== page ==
NITI Aayog-commissioned report which studied 3 orders by Supreme Court, 2 by NGT: ‘5 green verdicts cost govt Rs 8K-cr revenue’

The Indian Express, July 03, 2022

The government lost revenue worth Rs 8,000 crore from mid-2018 to mid-2021, and at least 75,000 people were adversely impacted with around 16,000 workers losing their jobs, due to five major environment-related judgements passed by the Supreme Court and National Green Tribunal (NGT), a report commissioned by the NITI Aayog has estimated.

The verdicts assessed in the report include three judgements by the apex court — stopping iron ore mining in Goa, shutting down Sterlite Copper’s Tuticorin plant in Tamil Nadu, and halting consultation of Mopa Airport in Goa — and two from the NGT — the sand mining ban case, and halt on construction activities in Delhi-NCR.

According to a person aware of the deliberations about the report, these five cases were chosen due to their prominence when the report was being commissioned.

According to the report titled ‘Economic Impact of Select Decisions of the Supreme Court and National Green Tribunal of India’, in the aftermath of the five verdicts, the industry lost close to Rs 15,000 crore in revenues, and workers lost around Rs 500 crore of income. The estimated revenue loss of Rs 8,000 crore to the government could have resulted in an economic impact of more than Rs. 20,000 crore if invested as capital expenditure, it said.

The report was first commissioned in 2019 and has been finalised with financial support from the NITI Aayog. It was prepared by Jaipur-based policy research and advocacy group CUTS International, which submitted the report to the government think-tank this June.

In an order passed in 2018, the SC had cancelled Vedanta Ltd’s lease to mine iron ore, which the then Goa government had renewed in 2014. The order also directed mining companies to stop all mining operations until they obtained new environmental clearances and leases. Due to this ban, the report said, “State public debt increased at a Compound Annual Growth Rate (CAGR) of 10.06 per cent from 2007 through 2021, while the market loans taken by the state increased at a CAGR of 19.93 per cent, consequently due to mining suspension.”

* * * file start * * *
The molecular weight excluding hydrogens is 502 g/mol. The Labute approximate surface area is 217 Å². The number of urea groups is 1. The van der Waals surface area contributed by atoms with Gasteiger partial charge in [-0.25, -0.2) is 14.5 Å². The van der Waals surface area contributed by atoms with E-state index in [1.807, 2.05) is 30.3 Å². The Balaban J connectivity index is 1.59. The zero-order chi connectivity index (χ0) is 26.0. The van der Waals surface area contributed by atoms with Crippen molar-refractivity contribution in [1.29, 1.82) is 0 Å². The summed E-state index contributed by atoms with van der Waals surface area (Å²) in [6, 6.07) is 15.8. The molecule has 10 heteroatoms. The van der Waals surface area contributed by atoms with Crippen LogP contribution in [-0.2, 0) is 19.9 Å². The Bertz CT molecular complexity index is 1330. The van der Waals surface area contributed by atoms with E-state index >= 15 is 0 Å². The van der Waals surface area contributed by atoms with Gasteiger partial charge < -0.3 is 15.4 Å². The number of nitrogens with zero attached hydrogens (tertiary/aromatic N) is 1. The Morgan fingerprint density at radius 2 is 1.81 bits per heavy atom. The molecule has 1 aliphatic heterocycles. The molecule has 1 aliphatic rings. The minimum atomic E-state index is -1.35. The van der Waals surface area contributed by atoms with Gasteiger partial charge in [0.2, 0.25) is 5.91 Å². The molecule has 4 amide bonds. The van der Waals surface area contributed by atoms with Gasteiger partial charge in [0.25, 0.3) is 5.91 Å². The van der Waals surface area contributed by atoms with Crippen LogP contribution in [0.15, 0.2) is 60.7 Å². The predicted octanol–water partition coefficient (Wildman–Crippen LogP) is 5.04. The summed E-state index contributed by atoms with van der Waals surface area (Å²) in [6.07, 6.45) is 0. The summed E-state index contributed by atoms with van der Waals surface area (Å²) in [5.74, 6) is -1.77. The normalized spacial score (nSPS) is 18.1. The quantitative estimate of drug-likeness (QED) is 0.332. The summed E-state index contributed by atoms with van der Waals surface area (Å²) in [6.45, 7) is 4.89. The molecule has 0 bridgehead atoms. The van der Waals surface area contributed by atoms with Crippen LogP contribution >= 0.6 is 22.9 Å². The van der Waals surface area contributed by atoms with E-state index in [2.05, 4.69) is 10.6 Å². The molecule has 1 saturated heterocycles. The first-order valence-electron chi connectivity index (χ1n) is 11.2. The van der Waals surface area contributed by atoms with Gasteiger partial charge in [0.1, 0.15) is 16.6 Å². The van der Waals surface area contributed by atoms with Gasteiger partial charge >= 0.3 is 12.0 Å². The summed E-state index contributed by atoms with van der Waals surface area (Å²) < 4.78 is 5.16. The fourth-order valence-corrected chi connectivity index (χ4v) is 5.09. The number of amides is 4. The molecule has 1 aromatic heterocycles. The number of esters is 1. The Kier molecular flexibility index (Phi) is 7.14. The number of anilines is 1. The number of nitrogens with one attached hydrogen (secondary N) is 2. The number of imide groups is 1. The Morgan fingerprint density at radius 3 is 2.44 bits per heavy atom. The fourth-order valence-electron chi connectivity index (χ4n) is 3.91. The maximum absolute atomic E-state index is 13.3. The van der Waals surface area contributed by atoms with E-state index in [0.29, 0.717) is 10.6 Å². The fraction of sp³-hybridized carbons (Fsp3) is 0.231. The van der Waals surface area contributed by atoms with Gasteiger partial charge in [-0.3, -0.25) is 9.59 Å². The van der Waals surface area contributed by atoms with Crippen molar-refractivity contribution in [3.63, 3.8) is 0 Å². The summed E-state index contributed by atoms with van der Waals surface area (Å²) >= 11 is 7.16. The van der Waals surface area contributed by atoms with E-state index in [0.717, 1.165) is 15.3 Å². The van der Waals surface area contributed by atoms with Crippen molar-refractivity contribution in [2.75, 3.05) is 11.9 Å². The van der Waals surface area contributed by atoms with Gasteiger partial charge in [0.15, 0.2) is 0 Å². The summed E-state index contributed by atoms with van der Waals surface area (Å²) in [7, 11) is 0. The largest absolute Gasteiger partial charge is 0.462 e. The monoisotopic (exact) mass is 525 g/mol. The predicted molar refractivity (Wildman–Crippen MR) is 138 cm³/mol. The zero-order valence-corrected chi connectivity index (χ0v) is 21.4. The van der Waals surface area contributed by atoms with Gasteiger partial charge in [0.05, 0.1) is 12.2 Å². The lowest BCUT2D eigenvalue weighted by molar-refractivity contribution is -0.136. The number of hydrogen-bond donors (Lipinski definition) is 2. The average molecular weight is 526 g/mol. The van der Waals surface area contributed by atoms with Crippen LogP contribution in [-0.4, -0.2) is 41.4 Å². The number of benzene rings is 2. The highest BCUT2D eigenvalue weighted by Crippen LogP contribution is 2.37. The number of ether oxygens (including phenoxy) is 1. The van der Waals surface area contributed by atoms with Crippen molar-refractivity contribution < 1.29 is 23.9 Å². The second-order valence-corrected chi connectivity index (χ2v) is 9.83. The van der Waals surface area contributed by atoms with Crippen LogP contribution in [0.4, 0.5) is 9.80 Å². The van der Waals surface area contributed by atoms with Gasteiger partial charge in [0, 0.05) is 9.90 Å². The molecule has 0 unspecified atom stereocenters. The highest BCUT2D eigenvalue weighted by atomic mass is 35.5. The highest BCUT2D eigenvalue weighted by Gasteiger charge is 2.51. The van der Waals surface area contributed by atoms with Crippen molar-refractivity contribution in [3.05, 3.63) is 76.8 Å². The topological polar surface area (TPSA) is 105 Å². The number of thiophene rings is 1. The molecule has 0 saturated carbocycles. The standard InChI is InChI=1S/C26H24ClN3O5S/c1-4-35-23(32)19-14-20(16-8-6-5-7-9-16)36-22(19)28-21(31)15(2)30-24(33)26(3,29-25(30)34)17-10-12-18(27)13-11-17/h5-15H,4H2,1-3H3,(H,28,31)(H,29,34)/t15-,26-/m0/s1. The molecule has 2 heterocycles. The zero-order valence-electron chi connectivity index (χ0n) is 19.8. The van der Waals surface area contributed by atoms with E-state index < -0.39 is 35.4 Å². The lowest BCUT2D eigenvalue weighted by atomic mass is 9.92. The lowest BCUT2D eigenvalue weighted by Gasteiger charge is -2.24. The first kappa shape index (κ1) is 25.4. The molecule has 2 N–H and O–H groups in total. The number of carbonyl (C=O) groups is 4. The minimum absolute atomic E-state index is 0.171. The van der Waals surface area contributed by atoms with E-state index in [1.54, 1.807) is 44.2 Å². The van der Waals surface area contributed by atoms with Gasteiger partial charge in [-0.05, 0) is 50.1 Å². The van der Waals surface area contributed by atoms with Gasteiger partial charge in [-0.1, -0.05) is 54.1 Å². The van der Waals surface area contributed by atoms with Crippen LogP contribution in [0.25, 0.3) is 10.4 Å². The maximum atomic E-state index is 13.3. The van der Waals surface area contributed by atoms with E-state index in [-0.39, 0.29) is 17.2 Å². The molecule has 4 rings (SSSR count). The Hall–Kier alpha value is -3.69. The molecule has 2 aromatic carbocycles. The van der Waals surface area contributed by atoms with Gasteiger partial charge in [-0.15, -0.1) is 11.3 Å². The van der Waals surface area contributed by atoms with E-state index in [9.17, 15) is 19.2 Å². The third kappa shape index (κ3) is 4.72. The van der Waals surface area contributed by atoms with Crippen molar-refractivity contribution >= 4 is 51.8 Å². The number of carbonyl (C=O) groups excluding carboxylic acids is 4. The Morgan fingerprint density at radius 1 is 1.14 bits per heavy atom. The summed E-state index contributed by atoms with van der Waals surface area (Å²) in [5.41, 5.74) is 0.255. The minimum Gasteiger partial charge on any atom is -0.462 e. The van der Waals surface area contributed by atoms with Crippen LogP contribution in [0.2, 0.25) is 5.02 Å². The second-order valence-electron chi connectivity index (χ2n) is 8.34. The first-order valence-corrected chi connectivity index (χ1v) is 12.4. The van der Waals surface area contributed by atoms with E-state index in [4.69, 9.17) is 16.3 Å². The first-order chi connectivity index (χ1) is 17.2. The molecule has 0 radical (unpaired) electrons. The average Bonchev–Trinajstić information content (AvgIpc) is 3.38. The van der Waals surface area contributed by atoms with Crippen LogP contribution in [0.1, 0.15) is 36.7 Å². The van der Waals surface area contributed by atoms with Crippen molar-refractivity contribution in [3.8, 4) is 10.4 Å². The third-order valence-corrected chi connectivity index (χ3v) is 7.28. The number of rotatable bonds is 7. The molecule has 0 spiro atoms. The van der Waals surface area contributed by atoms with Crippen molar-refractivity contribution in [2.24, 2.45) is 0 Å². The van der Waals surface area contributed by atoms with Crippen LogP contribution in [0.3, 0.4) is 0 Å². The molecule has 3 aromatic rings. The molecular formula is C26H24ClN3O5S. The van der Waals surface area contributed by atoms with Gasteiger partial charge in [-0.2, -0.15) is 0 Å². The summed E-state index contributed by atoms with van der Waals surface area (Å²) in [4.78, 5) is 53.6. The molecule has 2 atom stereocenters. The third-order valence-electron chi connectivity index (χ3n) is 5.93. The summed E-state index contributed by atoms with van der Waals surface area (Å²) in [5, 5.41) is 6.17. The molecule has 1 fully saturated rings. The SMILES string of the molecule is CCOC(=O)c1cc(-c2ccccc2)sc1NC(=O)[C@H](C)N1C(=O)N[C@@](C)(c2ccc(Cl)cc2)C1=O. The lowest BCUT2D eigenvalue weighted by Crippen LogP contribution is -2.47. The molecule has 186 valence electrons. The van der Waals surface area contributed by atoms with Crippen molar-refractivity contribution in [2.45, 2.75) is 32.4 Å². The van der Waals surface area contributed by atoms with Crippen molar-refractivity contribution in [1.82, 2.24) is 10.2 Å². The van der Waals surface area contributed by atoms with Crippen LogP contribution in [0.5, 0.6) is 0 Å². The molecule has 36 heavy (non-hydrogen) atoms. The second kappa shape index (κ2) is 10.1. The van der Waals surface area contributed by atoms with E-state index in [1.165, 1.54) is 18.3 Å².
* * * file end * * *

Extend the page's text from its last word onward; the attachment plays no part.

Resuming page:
As a result of the ban on mining in the coastal state, the total revenue earned by the Goa government between financial years 2015-16 and 2017-18 was Rs 1,128.38 crore, which declined by 79.51 per cent to Rs. 231.23 crore in between 2018 and 2021, a difference of Rs. 897.15 crore, the report said.

“As a consequence of the mining ban in Goa, the central and state revenues cumulatively suffered an estimated deficit of Rs 668.39 crore in taxes paid by the mining companies, whereas the state revenues exclusively suffered an estimated deficit of Rs 1,821.32 crore,” it added.

“While quashing 88 mining leases, the SC could have directed the government of Goa to restart mining operations within a stipulated time under the court’s supervision and facilitated by a committee of subject experts including economists, environmentalists, etc” the report recommended.

It added, “Such an approach could have been informed by an impact analysis of the mining suspension, initiated and supervised by the SC itself. The analysis could have also explored the best possible environmental protection measures to keep the damage to the minimum.”

In 2019, the apex court suspended an economic clearance (EC) obtained by the Goa government towards the development of a second international airport in Mopa.

Due to discrete judicial restraints on the construction of the airport, remobilisation of resources, and Covid-19 pandemic delays, the report said that the cost of the first phase of the airport increased from Rs 1,900 crore to Rs 2,615 crore, a 38 per cent cost over run.

In April an expert committee laid out additional environmental safeguards and conditions for the construction of the airport, which was accepted by the apex court on January 16, 2020, withdrawing the suspension from EC. The airport is slated to be operationalised in August this year.

The Sterlite Copper Plant in Tuticorin, Tamil Nadu, which was shutdown in 2018 by the state’s pollution control board with the apex court later refusing to grant relief to Sterlite, impacted the incomes of the people who lost their jobs, reducing their monthly incomes by at least 50 per cent while rendering many jobless, the report said.

The judiciary needs to be equipped well to balance economic and ecological interests of the country, the report recommended. For instance, in response to the ban on construction in Delhi-NCR, which was put in place by the Commission for Air Quality Management (CAQM) in November 2021 and lifted a month later, the report suggested that “the ineffectiveness of procedures adopted by the judiciary and the executive in curbing pollution highlights the existence of loopholes in set procedures and system owing to various reasons such as capacity and expertise constraints, paucity of resources, etc.”

It also said that courts should undertake economic impact analyses facilitated by a group of experts including economists, environmentalists, sociologists, among others, to address and adjudicate public interest cases involving economic sensitive matters.

This news item can also be viewed at: